In some ways, of course, I feel very out of touch.  I am not clued in on a daily or hourly basis to the developing media scene, as I was.  Oddly, though, I find myself feeling as if I understand certain things better than I did when I was, by conventional standards, “better informed.”  For example, why people don’t vote.  Oh, when I was all aghast over every drop of slime that dripped from Mitch McConnell’s or John Boehner’s or Paul Ryan’s lips, in a constant state of apprehensive excitation over David Koch’s most recently revealed nefarious manipulation, atremble with disbelieving indignation at the latest instance of the Tea Party’s unhallowed influence, it was a very great mystery to me why so many people do not seem to care about electoral politics and do not take the trouble to exercise their franchise.  How could this be?  The fate of the world hangs in the balance!  How could they not get it?  I avidly engaged in this or that theory to explain our nation’s popular apathy, and the related tendency of people to vote against their self interest.  What’s wrong with Kansas.  What’s wrong with the media.  What’s wrong with campaign financing.  Etc.

Now, I think I’m starting to get it.  Dribs and drabs of the presidential campaign trickle through to me, as they unavoidably trickle through to everyone.  I have moved into the news-saturated, information-deficient universe of the common herd.  What strikes me is that nothing, I mean, literally nothing that these campaigns and campaigners say has anything whatsoever to do with life as I live it.  Oh, they mouth words like “jobs” and such, but really, they are not talking about any kind of inhabited reality.  Everything they say either lacks content altogether or is code for some abstracted political concept.  Is Mitt Romney an out of touch rich guy.  Is Obama a socialist.  Was Romney an outsourcer.  When Obama sings Al Green, does that make him seem “alien” and “other” (read “nigger”) whereas when Romney sings a patriotic song does that make him seem, well, patriotic.  Really, who gives a flying fuck about any of it?  Not me.  They are so far off from the reality that passes before my eyes every day, the sights and sounds that affect my heart and mind as I move through places and among people.  No wonder folks don’t “tune in” to politics until the last minute, if at all.  No wonder they make their electoral decisions, if they do vote, on the basis of aesthetics (“he seems like a guy you’d want to have a beer with”) and superstition (“the president is responsible for the economy”).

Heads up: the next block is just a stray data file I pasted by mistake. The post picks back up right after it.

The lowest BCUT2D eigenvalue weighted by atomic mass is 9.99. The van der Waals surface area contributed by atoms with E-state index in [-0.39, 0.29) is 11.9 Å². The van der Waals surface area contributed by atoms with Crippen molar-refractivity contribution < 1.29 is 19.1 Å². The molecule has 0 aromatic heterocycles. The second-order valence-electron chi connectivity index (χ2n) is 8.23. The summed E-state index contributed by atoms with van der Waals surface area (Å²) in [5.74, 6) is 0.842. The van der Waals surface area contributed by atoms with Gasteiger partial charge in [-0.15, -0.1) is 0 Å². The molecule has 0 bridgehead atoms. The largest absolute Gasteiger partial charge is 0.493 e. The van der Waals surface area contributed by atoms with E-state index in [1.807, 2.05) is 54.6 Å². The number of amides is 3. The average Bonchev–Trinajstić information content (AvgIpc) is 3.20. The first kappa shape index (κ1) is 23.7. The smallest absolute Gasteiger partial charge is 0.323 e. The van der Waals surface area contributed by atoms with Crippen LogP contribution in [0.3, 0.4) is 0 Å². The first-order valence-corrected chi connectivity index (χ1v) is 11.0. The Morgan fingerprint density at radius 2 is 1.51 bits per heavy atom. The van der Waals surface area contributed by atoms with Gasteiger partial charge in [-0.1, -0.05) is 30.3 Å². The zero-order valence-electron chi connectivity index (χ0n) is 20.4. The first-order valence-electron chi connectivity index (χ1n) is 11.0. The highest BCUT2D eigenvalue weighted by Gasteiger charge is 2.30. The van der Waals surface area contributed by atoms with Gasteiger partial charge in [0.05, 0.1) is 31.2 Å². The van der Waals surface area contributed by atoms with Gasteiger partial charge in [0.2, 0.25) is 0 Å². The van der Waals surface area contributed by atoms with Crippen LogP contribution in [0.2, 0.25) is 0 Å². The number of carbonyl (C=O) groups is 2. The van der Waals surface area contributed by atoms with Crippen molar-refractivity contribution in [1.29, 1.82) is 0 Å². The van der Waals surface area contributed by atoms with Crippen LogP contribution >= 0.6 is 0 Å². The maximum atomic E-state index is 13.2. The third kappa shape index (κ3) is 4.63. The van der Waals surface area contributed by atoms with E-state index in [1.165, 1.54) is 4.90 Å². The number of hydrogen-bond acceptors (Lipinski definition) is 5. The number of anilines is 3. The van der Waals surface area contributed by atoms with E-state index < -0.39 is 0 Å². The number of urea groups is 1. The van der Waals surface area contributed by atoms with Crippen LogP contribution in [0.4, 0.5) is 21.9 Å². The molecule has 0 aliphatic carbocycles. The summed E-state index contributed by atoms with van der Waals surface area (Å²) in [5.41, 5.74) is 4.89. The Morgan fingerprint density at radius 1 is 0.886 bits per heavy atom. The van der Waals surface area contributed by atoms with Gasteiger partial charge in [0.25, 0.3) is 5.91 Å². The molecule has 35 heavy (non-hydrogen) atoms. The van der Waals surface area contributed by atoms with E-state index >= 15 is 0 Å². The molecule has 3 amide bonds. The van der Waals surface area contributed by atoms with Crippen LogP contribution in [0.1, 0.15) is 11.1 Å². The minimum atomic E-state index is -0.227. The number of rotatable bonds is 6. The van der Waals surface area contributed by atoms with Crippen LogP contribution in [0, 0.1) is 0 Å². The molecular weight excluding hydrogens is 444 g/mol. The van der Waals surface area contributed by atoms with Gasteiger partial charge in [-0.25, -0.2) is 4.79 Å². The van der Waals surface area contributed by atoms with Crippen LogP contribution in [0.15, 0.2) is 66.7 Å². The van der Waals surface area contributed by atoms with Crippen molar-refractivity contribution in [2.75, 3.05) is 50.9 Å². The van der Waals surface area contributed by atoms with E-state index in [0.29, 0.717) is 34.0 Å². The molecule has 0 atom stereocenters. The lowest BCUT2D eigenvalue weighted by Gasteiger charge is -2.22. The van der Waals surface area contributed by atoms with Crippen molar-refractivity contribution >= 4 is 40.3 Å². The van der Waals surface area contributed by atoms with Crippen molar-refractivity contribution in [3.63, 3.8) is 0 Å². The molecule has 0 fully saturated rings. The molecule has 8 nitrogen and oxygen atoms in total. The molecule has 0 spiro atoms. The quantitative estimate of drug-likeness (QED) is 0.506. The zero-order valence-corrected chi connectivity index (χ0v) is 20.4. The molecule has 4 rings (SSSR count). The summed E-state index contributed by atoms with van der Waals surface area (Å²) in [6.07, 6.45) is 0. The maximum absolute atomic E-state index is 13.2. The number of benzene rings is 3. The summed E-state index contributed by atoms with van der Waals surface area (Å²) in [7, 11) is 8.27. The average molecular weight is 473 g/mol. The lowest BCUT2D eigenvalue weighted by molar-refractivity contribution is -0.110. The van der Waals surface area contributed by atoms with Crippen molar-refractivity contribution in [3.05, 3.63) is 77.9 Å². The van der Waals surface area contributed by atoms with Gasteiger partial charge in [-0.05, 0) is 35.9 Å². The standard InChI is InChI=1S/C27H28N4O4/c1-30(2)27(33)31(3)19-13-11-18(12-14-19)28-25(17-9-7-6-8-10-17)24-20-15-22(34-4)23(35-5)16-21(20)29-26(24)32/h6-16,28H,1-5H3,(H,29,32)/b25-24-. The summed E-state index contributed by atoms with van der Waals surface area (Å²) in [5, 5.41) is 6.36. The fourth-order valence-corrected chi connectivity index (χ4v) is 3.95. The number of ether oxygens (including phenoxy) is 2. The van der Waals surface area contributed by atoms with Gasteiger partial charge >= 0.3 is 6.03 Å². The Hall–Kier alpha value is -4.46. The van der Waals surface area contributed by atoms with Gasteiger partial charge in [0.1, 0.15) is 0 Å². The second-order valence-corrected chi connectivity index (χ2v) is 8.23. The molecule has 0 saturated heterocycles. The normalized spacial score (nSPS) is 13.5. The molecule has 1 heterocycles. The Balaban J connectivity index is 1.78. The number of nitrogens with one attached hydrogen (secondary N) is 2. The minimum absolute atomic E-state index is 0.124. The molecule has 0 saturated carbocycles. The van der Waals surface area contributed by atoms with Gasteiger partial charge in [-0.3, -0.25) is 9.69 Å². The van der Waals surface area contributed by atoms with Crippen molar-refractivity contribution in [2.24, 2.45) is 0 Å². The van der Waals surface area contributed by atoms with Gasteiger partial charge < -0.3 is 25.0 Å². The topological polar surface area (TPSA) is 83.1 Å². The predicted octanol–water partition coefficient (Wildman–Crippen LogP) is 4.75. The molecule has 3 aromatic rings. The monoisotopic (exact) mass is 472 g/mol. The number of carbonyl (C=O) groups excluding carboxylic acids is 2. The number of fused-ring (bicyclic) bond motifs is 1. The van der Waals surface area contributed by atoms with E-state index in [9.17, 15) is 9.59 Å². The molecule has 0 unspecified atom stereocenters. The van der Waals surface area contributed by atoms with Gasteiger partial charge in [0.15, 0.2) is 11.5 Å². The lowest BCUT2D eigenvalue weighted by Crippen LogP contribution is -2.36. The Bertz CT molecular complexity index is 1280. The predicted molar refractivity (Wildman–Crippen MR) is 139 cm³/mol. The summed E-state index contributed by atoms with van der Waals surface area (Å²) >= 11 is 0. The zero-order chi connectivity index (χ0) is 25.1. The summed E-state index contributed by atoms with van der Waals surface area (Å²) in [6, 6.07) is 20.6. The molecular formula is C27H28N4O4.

It doesn’t have to be that way, of course.  I remember when I got excited about Obama.  It was listening to his speech about race, when he was running for his first term.  Here was a politician with the courage, compassion and insight to describe the racial substrates that run through all our lives, to talk about real things in a real way.  Joe Biden’s of the same stripe.  Not only is he capable of talking like a human being, he can talk like he knows something about what it means to be human.  On the other hand, you’re not going to hear anything like that from Mitt.  That’s the main reason why I’ll vote for Obama again. I wish he would do more of it, though.

This entry was posted on Tuesday, July 24th, 2012 at 11:35 pm and is filed under Current events, Politics. You can follow any responses to this entry through the RSS 2.0 feed. You can leave a response, or trackback from your own site.

One Response to “The View from Mars”

  1. Seth Steinzor Says:

    Yes, I realize it is contradictory to say that none of their statements touches a human reality, and then to praise Obama and Biden for doing just that. So sue me.